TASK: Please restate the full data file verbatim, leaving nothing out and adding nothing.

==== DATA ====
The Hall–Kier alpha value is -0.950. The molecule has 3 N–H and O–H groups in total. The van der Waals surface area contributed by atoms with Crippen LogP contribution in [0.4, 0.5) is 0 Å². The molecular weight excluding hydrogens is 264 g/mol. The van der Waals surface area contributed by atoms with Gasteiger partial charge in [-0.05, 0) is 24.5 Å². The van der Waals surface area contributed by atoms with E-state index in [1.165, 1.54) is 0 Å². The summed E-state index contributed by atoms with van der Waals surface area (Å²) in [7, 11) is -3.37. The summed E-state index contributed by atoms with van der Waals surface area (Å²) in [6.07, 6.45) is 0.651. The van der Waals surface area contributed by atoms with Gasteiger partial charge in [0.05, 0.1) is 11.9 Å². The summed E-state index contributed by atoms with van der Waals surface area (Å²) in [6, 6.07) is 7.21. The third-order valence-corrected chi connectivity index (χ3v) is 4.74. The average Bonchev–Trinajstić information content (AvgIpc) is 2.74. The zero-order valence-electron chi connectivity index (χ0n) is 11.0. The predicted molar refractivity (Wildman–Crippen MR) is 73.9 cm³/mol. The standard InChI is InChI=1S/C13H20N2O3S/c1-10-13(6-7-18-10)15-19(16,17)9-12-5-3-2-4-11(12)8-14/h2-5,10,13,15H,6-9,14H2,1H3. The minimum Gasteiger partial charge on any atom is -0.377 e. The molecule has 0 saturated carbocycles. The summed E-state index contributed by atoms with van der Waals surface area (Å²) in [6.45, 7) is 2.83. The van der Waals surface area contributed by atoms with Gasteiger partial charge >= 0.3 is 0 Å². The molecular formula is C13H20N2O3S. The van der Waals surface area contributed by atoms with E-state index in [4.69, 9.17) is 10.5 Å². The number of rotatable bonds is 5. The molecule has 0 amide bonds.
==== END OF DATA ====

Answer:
The Hall–Kier alpha value is -0.950. The molecule has 3 N–H and O–H groups in total. The van der Waals surface area contributed by atoms with Crippen LogP contribution in [0.4, 0.5) is 0 Å². The molecular weight excluding hydrogens is 264 g/mol. The van der Waals surface area contributed by atoms with Gasteiger partial charge in [-0.05, 0) is 24.5 Å². The van der Waals surface area contributed by atoms with E-state index in [1.165, 1.54) is 0 Å². The summed E-state index contributed by atoms with van der Waals surface area (Å²) in [7, 11) is -3.37. The summed E-state index contributed by atoms with van der Waals surface area (Å²) in [6.07, 6.45) is 0.651. The van der Waals surface area contributed by atoms with Gasteiger partial charge in [0.05, 0.1) is 11.9 Å². The summed E-state index contributed by atoms with van der Waals surface area (Å²) in [6, 6.07) is 7.21. The third-order valence-corrected chi connectivity index (χ3v) is 4.74. The average Bonchev–Trinajstić information content (AvgIpc) is 2.74. The zero-order valence-electron chi connectivity index (χ0n) is 11.0. The predicted molar refractivity (Wildman–Crippen MR) is 73.9 cm³/mol. The standard InChI is InChI=1S/C13H20N2O3S/c1-10-13(6-7-18-10)15-19(16,17)9-12-5-3-2-4-11(12)8-14/h2-5,10,13,15H,6-9,14H2,1H3. The minimum Gasteiger partial charge on any atom is -0.377 e. The molecule has 0 saturated carbocycles. The summed E-state index contributed by atoms with van der Waals surface area (Å²) in [6.45, 7) is 2.83. The van der Waals surface area contributed by atoms with Gasteiger partial charge >= 0.3 is 0 Å². The molecular formula is C13H20N2O3S. The van der Waals surface area contributed by atoms with E-state index in [4.69, 9.17) is 10.5 Å². The number of rotatable bonds is 5. The molecule has 0 amide bonds.